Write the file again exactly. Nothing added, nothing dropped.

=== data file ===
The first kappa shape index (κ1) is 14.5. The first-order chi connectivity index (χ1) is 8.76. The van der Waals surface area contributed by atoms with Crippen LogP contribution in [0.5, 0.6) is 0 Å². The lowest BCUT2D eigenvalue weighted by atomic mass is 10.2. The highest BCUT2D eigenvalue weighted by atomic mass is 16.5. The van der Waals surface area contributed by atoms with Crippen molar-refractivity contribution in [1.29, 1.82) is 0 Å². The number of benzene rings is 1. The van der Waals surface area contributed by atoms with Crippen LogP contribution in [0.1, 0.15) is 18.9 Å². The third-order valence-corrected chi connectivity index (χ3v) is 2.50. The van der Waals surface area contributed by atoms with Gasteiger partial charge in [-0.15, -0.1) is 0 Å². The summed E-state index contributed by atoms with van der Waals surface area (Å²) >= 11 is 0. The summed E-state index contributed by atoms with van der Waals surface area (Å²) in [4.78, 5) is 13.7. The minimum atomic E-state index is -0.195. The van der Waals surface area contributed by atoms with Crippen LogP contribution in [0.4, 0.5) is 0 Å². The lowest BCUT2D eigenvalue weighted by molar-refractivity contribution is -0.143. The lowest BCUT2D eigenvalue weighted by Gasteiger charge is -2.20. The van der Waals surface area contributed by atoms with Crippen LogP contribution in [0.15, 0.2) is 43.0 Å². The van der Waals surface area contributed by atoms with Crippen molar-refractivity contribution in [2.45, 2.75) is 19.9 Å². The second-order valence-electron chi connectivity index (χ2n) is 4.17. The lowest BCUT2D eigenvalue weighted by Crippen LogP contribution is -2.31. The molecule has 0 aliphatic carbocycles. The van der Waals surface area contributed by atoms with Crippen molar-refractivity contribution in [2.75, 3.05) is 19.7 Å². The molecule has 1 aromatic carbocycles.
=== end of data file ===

The first kappa shape index (κ1) is 14.5. The first-order chi connectivity index (χ1) is 8.76. The van der Waals surface area contributed by atoms with Crippen LogP contribution in [0.5, 0.6) is 0 Å². The lowest BCUT2D eigenvalue weighted by atomic mass is 10.2. The highest BCUT2D eigenvalue weighted by atomic mass is 16.5. The van der Waals surface area contributed by atoms with Crippen molar-refractivity contribution in [1.29, 1.82) is 0 Å². The number of benzene rings is 1. The van der Waals surface area contributed by atoms with Crippen LogP contribution in [0.1, 0.15) is 18.9 Å². The third-order valence-corrected chi connectivity index (χ3v) is 2.50. The van der Waals surface area contributed by atoms with Gasteiger partial charge in [-0.15, -0.1) is 0 Å². The summed E-state index contributed by atoms with van der Waals surface area (Å²) >= 11 is 0. The summed E-state index contributed by atoms with van der Waals surface area (Å²) in [4.78, 5) is 13.7. The minimum atomic E-state index is -0.195. The van der Waals surface area contributed by atoms with Crippen LogP contribution in [0.4, 0.5) is 0 Å². The lowest BCUT2D eigenvalue weighted by molar-refractivity contribution is -0.143. The lowest BCUT2D eigenvalue weighted by Gasteiger charge is -2.20. The van der Waals surface area contributed by atoms with Crippen LogP contribution in [0.15, 0.2) is 43.0 Å². The van der Waals surface area contributed by atoms with Crippen molar-refractivity contribution in [2.45, 2.75) is 19.9 Å². The second-order valence-electron chi connectivity index (χ2n) is 4.17. The lowest BCUT2D eigenvalue weighted by Crippen LogP contribution is -2.31. The molecule has 0 aliphatic carbocycles. The van der Waals surface area contributed by atoms with Crippen molar-refractivity contribution in [2.75, 3.05) is 19.7 Å². The molecule has 1 aromatic carbocycles.